Wangari Maathai, to the detriment of Kenya and the world, died last September. She was a storyteller, a scholar, a feminist, an advocate, and an environmentalist. She founded the Green Belt Movement, a nonprofit organization that has as its mission “to mobilize community consciousness – using tree planting as an entry point – for self-determination, equity, improved livelihoods and security, and environmental conservation.” In 2002 she was elected to the Kenyan Parliament. She was awarded the 2004 Nobel Peace Prize “for her contribution to sustainable development, democracy and peace”.
In her memoir, Unbowed, Wangari Maathai carries on the Kikuyu tradition of her ancestors in a way that lures the reader in. What might at first seem to be no more than pretty stories are actually complex narratives. They are full of interwoven lessons about the natural curiosity of a child, about nature and family dynamics and history and politics, and about injustice and the destruction of an ecosystem and a culture.
Professor Maathai has a lot to teach a would-be religious public scholar. In addition to her formal education, which would be impressive even now but was even more remarkable for an African woman in the 1960s and early 1970s (a BS in Biology, MS in Biological Sciences, and PhD in Anatomy) she learned by observing the world around her. Maathai noticed what was happening around her and asked questions – how, and why. She was able to sort through the conflicting traditions and worldviews of her Kikuyu upbringing, the colonial influence, and what she experienced in the United States, and determine what was valuable and what could or should be discarded. Those qualities – keen observation and critical thinking – empowered her to empower others. She wrote four books in addition to countless letters to newspapers and government leaders. Her work drew the attention and admiration of influential people around the world… and a great deal of negative attention from the powers she challenged.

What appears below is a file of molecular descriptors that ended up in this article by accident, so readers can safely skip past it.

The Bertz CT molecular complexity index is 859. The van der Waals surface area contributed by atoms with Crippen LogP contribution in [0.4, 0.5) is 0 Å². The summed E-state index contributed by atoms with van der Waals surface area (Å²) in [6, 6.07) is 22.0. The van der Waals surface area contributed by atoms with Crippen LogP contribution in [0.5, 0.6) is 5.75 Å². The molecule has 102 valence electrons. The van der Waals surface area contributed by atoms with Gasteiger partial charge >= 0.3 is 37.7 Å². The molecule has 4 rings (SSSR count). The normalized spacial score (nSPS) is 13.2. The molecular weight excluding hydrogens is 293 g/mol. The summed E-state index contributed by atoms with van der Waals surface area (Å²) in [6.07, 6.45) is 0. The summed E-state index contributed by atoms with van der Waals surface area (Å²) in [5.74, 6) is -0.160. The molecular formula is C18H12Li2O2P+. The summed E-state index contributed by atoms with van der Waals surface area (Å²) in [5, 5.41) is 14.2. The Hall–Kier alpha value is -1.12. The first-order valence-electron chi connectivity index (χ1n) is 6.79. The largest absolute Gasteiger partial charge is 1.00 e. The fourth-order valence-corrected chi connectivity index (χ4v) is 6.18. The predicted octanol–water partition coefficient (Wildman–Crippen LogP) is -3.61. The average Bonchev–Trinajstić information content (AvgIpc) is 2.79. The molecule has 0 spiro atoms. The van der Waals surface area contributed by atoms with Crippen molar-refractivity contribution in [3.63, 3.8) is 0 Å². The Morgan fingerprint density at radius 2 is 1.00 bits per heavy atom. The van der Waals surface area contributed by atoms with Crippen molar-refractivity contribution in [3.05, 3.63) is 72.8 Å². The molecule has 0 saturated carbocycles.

Wangari Maathai was the kind of person I want to be, not because she was famous, or because she won the Nobel Peace Prize, and not only because of her self-confident spirit. She would have been a scholar even without her impressive formal education. (I loved the childhood stories of her trying to pick up frogs’ eggs and digging up seeds to see what was happening to them underground.) She recognized that Kenyan women, and then all Kenyan people, were being deprived of the rights they deserved. She recognized how the colonial-influenced destruction of the forests and the soil were having a negative effect on their quality of life. Others may have seen the same things, but she saw the intersection of the two.
Maathai was able to accomplish so much because it never occurred to her that she couldn’t. It never occurred to her that she couldn’t complete a university education, or compel the university where she taught to provide equal compensation for female professors, or expose and overturn the corruption of the Kenyan judicial system, to bring peace and democracy to her nation, or restore its damaged ecosystem. Among her many endearing traits is the fact that she was, apparently, genuinely surprised when her actions didn’t bring about the expected result. She refused to be defeated. She kept moving forward in spite of ridicule, beatings, and imprisonment. Like the hummingbird in the story from the Afterword of the 2007 edition of her memoir, trying to put out a forest fire one drop of water at a time, she did the best she could. She inspired others and the ripples from her little drop of water are still rolling.
Mary Jo Bradshaw is the Pastor of All Peoples Christian Church (Disciples of Christ) in Los Angeles. She is a Doctor of Ministry student at Claremont School of Theology, with an emphasis on Urban Ministry. She is an occasional contributor to Women Who Speak in Church.